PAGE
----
The third annual Wiki Loves Africa is running between December 2016 and the end of January 2017. The media sharing contest aims to increase both the quality and quantity of freely-licensed media files about Africa.
The idea started in 2014, mainly as a photography contest with a different theme every year. In 2014, 873 amateur and professional photographers took 6,116 photos of African cuisine as part of the competition, while the 2015 edition saw the participation of 722 people who shared 7,500 photos about African cultural fashion and adornment.
All 13,624 photographs are now stored on Wikimedia Commons, the free media repository that illustrates Wikipedia and other free-knowledge websites.
This year, the contest is changing its direction with a motion theme: music and dance. “Over the last two years, the contest has been very photographically biased,” says Florence Devouard, A French Wikipedian and one of the main organisers of Wiki Loves Africa. She continues:
“Dance and music are not only very visual, but also perfect for video and sound. This year, we are expecting more videos and sound files to be submitted, and we hope to be able to create a Wiki Loves Africa Playlist.”
Though the competition is open for participation from all over the world, local Wikipedian teams in several African countries are running to personally support the participants. Examples of activities include photowalks and editing workshops on how to upload and use the files.
“Over the three years, thirteen communities have taken part as focus countries,” says Isla Haddow-Flood, a Wikipedian from Zimbabwe and one of the main organisers of Wiki Loves Africa. “Of these, Cote d’Ivoire, Egypt, Tunisia and Uganda have taken part in all three. This is a great achievement on their part, to be motivated enough to carry on and support the project locally.”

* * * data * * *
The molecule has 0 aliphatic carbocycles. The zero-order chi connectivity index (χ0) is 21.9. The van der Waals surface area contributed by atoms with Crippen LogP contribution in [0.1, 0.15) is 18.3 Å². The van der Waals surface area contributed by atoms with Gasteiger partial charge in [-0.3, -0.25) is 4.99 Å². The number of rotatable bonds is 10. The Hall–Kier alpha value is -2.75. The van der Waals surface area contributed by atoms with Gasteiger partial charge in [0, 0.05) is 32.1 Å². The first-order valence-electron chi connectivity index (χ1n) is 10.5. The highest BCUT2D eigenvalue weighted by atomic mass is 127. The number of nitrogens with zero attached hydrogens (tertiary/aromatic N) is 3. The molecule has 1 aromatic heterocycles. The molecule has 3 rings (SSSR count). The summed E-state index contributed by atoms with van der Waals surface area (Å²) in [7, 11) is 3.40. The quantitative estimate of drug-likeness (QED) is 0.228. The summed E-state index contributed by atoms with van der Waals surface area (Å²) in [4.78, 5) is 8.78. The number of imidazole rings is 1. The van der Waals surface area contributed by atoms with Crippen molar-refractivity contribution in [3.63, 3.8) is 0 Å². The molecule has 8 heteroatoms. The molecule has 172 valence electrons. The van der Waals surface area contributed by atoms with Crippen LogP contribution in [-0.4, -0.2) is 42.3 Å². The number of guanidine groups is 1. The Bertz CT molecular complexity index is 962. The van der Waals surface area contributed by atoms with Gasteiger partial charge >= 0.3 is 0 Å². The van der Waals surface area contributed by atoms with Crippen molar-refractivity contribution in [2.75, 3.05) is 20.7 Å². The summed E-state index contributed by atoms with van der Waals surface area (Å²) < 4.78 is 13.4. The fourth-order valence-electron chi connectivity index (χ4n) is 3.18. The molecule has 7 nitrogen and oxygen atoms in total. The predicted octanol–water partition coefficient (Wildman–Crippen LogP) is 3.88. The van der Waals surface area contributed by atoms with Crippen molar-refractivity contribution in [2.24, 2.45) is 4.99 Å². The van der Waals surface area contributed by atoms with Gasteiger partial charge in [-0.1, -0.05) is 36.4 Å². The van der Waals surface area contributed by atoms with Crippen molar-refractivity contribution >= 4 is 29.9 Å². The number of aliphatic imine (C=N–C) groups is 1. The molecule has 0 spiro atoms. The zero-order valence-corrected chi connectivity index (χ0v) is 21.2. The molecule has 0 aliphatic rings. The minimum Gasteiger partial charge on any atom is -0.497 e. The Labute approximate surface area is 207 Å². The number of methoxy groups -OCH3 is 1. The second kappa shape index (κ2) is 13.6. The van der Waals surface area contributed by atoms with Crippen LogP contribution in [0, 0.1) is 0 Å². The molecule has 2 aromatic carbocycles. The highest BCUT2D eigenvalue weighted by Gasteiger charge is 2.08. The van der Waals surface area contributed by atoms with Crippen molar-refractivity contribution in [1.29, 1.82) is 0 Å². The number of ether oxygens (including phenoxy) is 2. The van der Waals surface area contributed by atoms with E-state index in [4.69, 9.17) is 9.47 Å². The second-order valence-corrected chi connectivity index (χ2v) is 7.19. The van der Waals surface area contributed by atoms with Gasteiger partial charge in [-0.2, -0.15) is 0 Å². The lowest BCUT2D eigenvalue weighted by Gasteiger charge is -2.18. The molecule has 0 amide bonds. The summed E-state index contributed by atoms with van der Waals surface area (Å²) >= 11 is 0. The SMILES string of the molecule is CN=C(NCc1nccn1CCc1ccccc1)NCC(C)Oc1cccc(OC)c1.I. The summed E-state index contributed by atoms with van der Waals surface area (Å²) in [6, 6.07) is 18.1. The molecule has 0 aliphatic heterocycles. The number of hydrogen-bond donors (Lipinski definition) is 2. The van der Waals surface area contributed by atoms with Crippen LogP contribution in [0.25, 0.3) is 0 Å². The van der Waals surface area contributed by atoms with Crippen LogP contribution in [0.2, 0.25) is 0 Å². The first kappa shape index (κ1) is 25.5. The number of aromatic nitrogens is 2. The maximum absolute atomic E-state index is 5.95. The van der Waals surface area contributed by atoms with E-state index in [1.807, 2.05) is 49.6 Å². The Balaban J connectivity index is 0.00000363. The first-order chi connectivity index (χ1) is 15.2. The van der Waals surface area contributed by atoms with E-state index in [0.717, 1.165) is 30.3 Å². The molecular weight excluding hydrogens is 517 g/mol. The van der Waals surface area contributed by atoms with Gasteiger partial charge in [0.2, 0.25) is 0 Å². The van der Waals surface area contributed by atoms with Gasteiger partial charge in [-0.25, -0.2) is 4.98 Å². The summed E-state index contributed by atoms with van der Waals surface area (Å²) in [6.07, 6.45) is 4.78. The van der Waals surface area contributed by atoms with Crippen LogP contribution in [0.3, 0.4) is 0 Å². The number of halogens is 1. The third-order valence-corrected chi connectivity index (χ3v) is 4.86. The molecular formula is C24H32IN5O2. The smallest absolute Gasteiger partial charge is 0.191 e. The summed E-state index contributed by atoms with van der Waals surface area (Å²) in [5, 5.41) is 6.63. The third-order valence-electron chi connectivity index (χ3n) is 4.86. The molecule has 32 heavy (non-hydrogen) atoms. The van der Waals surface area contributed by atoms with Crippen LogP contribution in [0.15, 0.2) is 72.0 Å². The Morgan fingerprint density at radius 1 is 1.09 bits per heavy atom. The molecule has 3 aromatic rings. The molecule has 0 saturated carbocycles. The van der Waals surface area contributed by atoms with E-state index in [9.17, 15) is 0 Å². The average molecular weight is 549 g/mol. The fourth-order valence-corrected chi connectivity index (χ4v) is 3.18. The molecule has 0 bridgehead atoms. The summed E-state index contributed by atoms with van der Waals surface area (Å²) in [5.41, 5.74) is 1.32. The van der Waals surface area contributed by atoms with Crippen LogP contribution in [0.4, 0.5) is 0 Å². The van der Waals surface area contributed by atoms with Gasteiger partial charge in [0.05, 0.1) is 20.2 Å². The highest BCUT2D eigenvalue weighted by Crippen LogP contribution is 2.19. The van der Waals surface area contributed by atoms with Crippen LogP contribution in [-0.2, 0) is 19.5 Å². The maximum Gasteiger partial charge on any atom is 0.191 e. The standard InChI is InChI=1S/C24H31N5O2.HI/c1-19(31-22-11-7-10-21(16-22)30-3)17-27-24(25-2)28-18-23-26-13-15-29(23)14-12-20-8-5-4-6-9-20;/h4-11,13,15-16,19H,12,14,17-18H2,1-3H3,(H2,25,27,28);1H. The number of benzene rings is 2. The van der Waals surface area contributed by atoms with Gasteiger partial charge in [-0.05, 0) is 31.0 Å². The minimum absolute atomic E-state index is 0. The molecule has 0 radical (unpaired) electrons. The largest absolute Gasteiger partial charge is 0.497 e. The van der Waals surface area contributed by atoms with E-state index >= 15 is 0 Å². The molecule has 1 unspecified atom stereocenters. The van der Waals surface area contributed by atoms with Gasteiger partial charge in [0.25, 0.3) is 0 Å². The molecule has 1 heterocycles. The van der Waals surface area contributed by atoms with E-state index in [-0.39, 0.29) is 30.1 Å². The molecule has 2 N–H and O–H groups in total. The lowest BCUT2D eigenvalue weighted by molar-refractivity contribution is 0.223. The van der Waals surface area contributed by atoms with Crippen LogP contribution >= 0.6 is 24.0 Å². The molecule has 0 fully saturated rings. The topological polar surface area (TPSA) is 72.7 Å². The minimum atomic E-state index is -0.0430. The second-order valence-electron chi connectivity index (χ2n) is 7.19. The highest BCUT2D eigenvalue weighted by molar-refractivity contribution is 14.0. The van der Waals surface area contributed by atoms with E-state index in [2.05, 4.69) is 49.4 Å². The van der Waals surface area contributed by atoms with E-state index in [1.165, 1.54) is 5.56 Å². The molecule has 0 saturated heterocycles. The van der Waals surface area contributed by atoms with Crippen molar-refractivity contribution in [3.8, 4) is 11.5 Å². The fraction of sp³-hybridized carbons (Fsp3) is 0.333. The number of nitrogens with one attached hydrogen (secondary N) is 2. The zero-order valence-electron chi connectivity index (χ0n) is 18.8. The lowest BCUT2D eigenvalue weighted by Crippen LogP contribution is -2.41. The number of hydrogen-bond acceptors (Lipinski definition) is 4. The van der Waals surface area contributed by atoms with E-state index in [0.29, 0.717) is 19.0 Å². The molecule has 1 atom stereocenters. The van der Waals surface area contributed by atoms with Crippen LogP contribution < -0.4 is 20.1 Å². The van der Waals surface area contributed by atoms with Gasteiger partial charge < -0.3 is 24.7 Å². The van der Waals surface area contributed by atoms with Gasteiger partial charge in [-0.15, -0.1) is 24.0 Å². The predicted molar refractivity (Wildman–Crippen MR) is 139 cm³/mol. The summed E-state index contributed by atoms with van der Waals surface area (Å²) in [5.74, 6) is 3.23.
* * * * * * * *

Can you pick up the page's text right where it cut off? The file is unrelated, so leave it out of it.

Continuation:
Haddow-Flood and Devouard had first thought about Wiki Loves Africa in 2013 when they shared the concern about the lack of Africa-related content on Wikipedia and the aspiration to do something about it.
“There are, on average, 100 times more geotagged articles on Wikipedia related to France than to the entirety of Africa,” Devouard notes, to which Haddow-Flood adds:
“This has to change, and with technology, it can. There are lots of examples of systemic knowledge bias on Wikipedia, but essentially it comes down to the fact that nothing will change until people from across Africa contribute to Wikipedia.”
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Samir Elsharbaty, Digital Content Intern